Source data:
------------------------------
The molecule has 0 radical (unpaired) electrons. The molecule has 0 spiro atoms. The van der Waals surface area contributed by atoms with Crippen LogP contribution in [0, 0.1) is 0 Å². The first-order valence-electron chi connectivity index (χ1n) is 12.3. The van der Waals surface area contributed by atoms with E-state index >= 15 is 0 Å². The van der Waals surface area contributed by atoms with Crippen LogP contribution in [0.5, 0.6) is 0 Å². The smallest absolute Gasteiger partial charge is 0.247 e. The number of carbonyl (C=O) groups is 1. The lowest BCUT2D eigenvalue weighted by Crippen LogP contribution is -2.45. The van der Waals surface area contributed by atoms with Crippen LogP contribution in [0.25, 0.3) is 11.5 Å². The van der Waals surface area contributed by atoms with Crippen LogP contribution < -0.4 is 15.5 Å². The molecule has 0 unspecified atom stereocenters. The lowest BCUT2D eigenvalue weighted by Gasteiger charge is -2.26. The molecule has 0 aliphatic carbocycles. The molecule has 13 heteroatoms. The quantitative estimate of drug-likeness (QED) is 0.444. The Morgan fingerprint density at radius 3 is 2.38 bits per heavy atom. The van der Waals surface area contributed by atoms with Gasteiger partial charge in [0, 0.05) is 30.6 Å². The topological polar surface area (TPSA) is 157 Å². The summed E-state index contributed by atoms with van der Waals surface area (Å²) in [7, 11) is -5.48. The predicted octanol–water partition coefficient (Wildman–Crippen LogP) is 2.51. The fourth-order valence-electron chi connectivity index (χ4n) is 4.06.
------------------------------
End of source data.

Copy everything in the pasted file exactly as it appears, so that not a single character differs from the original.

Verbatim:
The molecule has 0 radical (unpaired) electrons. The molecule has 0 spiro atoms. The van der Waals surface area contributed by atoms with Crippen LogP contribution in [0, 0.1) is 0 Å². The first-order valence-electron chi connectivity index (χ1n) is 12.3. The van der Waals surface area contributed by atoms with E-state index >= 15 is 0 Å². The van der Waals surface area contributed by atoms with Crippen LogP contribution in [0.5, 0.6) is 0 Å². The smallest absolute Gasteiger partial charge is 0.247 e. The number of carbonyl (C=O) groups is 1. The lowest BCUT2D eigenvalue weighted by Crippen LogP contribution is -2.45. The van der Waals surface area contributed by atoms with Crippen LogP contribution in [0.25, 0.3) is 11.5 Å². The van der Waals surface area contributed by atoms with Crippen LogP contribution < -0.4 is 15.5 Å². The molecule has 0 unspecified atom stereocenters. The lowest BCUT2D eigenvalue weighted by Gasteiger charge is -2.26. The molecule has 0 aliphatic carbocycles. The molecule has 13 heteroatoms. The quantitative estimate of drug-likeness (QED) is 0.444. The Morgan fingerprint density at radius 3 is 2.38 bits per heavy atom. The van der Waals surface area contributed by atoms with Gasteiger partial charge in [0, 0.05) is 30.6 Å². The topological polar surface area (TPSA) is 157 Å². The summed E-state index contributed by atoms with van der Waals surface area (Å²) in [7, 11) is -5.48. The predicted octanol–water partition coefficient (Wildman–Crippen LogP) is 2.51. The fourth-order valence-electron chi connectivity index (χ4n) is 4.06.